Ain't it funny how things happen. When word spread, a month ago, that a big media company had bought our defiantly local weekly, one great anxiety, on the streets, on the blogs, and here in the office, was that the E.W. Scripps Co. would install one of its own as the new editor of Metro Pulse . And that's what happened.
That's the short story, the one that might appear in a badly edited wire-service version. But the hiring of Coury Turczyn comes with a pretty extensive footnote. Longtime readers of Metro Pulse will recognize the name. He was, by one title or another, a principal editor of Metro Pulse for most of the paper's first nine years.
This paper began life in the summer of 1991 as an entertainment-oriented biweekly aimed mainly at college kids. Coury, a former Whittle Communications editor and the paper's first experienced journalist, saw some greater potential in the rag. Thanks largely to Coury's efforts, the paper earned the imprimatur of membership in the Association of Alternative Newspapers. It won its first journalistic awards, from the AAN and the Society of Professional Journalists.
And it went weekly. To report and write for the paper, Coury participated in the hiring of some experienced journalists, including Barry Henderson, Jack Neely and Mike Gibson, who still work for Metro Pulse . It says something about Coury that all his former cohorts and underlings are pretty happy with this development.
Coury worked mostly behind the scenes, and his byline only occasionally appeared in the paper, tending to crop up at the top of wicked humor pieces and, especially, mercilessly tart movie reviews. (The Walrus was Paul, and the Movie Guru was Coury.) More than any other individual, he shaped the paper's appealingly snotty personality and irreverent course. But he was also a strong hand at the tiller, the only editor who was ever able to keep us on deadline.
He kept the job until 2000, when his wife, sometime Metro Pulse contributor Hillari Dowdle, was offered what appeared to be a dream job in another state. For them it was the beginning of several years of rambling over the country; they sojourned for a time in the deep South, for a time on the West Coast. During that time, Coury wrote articles for various magazines (including, too rarely, this one) and for Jupiter Entertainment's TV shows. He worked as a website producer for G4 cable network and CNET's music-resource service. And he started his own pop-culture web magazine.
Even on the sunny California coast, though, Coury and Hillari were never quite able to get Knoxville's red clay off their shoes. They returned in 2005, to raise their baby back home, and considering Metro Pulse already had an editor, Coury went to work as an editor for one of Scripps' websites, HGTV.
Meanwhile, late this past spring, our own beloved Girl Wonder Editor-in-Chief Leslie Wylie was offered an opportunity rarely encountered by editors-in-chief of alternative news weeklies, or, for that matter, by few masters in journalism candidatesâ"that is, to ride show horses for a living. It's a story never heard outside of Nancy Drew books, but the current editor of Metro Pulse is going to be traveling the country as a professional competitive equestrian. Leslie told the staff about two months ago that she'd have to step down as editor. We're grateful she will remain connected to the staff as a regular writer.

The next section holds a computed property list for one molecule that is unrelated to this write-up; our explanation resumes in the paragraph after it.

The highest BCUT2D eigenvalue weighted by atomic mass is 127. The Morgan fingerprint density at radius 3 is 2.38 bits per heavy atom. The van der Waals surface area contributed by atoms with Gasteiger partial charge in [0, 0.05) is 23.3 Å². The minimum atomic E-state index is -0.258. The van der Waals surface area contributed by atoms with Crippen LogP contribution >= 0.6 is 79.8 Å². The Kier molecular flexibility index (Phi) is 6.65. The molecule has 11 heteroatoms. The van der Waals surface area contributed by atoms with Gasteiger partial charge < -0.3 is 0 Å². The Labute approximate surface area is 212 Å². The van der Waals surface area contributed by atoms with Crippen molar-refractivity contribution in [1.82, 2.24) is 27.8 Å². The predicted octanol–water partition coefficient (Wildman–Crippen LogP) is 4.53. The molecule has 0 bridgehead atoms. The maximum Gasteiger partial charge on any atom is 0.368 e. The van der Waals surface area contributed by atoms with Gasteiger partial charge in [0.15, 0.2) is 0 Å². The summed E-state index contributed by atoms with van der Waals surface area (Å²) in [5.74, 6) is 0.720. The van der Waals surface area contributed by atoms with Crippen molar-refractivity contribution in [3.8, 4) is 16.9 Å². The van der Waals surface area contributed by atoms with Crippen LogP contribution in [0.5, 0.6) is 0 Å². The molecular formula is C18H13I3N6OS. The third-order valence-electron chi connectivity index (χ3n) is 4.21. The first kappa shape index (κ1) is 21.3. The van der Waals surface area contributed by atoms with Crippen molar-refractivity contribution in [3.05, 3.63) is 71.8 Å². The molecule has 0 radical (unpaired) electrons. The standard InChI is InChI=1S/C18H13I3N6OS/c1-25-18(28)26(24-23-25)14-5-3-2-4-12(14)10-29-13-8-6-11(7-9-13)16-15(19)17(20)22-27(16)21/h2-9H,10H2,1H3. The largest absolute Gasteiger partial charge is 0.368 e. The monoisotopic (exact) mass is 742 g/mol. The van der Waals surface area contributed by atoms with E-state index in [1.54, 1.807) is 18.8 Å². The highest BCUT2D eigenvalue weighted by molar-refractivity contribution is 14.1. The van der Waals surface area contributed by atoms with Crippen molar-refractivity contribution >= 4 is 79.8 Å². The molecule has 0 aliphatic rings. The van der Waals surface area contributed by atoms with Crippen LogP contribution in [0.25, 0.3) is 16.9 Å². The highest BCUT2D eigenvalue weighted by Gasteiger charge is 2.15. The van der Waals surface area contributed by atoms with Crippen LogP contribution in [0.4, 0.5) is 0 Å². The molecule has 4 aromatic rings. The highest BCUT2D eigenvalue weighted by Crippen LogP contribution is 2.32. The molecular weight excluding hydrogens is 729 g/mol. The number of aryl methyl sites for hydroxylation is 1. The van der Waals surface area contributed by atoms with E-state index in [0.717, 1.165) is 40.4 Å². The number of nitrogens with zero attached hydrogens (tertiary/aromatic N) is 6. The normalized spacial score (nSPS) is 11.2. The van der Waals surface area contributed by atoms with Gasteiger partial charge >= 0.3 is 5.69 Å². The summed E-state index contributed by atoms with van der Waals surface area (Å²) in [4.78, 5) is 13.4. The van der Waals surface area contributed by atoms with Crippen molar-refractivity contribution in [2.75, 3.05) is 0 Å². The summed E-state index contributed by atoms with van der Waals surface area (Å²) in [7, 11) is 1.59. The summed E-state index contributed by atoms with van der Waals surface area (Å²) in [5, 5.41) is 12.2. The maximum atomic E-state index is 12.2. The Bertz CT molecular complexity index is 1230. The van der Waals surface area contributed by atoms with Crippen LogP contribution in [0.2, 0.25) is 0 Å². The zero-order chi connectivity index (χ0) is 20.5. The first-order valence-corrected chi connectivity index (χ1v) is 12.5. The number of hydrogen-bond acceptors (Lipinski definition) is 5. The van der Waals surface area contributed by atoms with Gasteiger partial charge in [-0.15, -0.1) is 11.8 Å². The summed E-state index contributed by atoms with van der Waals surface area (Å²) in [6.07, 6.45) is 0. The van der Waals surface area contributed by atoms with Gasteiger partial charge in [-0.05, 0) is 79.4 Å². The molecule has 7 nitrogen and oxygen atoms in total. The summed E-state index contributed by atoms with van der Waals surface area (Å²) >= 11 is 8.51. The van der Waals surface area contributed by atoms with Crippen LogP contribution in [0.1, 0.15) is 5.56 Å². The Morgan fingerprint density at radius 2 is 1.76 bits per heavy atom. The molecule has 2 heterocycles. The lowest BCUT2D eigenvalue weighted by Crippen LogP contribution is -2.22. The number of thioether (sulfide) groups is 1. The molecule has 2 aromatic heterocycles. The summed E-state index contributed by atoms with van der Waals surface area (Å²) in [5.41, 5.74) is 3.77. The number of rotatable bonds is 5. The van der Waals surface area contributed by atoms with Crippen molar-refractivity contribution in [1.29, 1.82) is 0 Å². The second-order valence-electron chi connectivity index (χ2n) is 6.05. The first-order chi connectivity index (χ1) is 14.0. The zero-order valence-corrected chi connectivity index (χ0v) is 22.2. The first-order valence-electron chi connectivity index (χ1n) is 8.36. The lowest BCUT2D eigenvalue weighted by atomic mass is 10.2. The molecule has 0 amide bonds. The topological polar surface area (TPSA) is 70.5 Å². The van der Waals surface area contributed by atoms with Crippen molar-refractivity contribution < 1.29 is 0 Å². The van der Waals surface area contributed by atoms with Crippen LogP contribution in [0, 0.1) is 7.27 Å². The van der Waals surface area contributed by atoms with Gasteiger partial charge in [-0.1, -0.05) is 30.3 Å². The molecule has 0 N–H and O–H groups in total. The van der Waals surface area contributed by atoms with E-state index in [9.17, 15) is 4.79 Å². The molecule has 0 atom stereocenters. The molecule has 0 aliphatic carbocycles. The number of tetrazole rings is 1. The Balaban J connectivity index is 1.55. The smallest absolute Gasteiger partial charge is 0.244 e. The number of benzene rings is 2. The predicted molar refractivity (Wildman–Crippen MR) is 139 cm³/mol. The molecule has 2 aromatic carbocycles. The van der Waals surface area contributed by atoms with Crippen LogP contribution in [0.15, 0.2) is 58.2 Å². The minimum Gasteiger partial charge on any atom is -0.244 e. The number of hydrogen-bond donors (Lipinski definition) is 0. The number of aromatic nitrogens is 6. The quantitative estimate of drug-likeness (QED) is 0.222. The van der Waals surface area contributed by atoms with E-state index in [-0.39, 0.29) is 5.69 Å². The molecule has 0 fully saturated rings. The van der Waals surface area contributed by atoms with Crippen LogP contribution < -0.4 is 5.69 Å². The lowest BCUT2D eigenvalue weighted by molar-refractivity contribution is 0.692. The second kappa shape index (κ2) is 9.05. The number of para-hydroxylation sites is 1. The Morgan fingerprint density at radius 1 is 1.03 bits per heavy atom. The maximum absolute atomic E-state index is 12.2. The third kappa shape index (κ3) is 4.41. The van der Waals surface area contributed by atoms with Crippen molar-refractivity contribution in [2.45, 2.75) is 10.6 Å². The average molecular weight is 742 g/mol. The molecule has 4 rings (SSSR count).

Management was still struggling with the dilemma of how to replace Leslie when it signed the Scripps bargain. Metro Pulse announced the opening of the top job, and a committee of Metro Pulse staffers and Scripps representatives reviewed an unexpectedly strong slate of well-qualified candidates. Who knew so many smart people wanted to be editor of Metro Pulse ? But all were at a sharp disadvantage when Coury threw his hat in the ring.
He'll start, officially, on August 13.
Don't expect the earth to move. The era that some people remember, probably romantically, as Metro Pulse's golden age was an era when Knoxville was blessed, or cursed, with a glut of journalists, stranded by the demise of magazine titan Whittle Communications, and also by the end of the daily Knoxville Journal . Metro Pulse's publisher was indulgent about maintaining a large editorial staff, which could sometimes seem like a WPA make-work program for job-bereft scribblers. Metro Pulse's â“golden ageâ” was thus an era when the business side of the paper sustained major annual losses. (During that time, we consoled ourselves with comparisons to the New Yorker , which in 80 years has rarely turned a profit; its publishers have always considered it a privilege to lose money so stylishly.) That state of things was understandably not acceptable to our last publisher, Brian Conley, and is not acceptable to our present one. We're still going to have to make a living, as we have for the last few years. But we couldn't imagine a better solution to this particular problem.
Welcome home, Coury.
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